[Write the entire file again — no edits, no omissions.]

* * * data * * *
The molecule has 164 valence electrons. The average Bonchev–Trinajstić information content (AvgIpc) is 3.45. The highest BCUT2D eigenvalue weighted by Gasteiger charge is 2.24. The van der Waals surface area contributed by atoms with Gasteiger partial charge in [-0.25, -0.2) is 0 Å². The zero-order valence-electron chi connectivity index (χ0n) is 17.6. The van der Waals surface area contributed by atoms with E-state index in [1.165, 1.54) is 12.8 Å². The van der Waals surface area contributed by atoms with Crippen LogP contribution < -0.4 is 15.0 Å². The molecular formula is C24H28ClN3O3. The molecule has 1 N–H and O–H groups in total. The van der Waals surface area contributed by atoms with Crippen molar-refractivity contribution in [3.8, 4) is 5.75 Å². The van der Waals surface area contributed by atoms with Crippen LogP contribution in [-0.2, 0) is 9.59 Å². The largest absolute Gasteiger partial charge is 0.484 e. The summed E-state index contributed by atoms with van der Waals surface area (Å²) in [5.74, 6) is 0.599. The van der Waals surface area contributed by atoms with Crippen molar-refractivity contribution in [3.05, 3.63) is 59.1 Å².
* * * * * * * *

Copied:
The molecule has 164 valence electrons. The average Bonchev–Trinajstić information content (AvgIpc) is 3.45. The highest BCUT2D eigenvalue weighted by Gasteiger charge is 2.24. The van der Waals surface area contributed by atoms with Gasteiger partial charge in [-0.25, -0.2) is 0 Å². The zero-order valence-electron chi connectivity index (χ0n) is 17.6. The van der Waals surface area contributed by atoms with E-state index in [1.165, 1.54) is 12.8 Å². The van der Waals surface area contributed by atoms with Crippen LogP contribution < -0.4 is 15.0 Å². The molecular formula is C24H28ClN3O3. The molecule has 1 N–H and O–H groups in total. The van der Waals surface area contributed by atoms with Crippen molar-refractivity contribution in [3.8, 4) is 5.75 Å². The van der Waals surface area contributed by atoms with Crippen LogP contribution in [-0.2, 0) is 9.59 Å². The largest absolute Gasteiger partial charge is 0.484 e. The summed E-state index contributed by atoms with van der Waals surface area (Å²) in [5.74, 6) is 0.599. The van der Waals surface area contributed by atoms with Crippen molar-refractivity contribution in [3.05, 3.63) is 59.1 Å².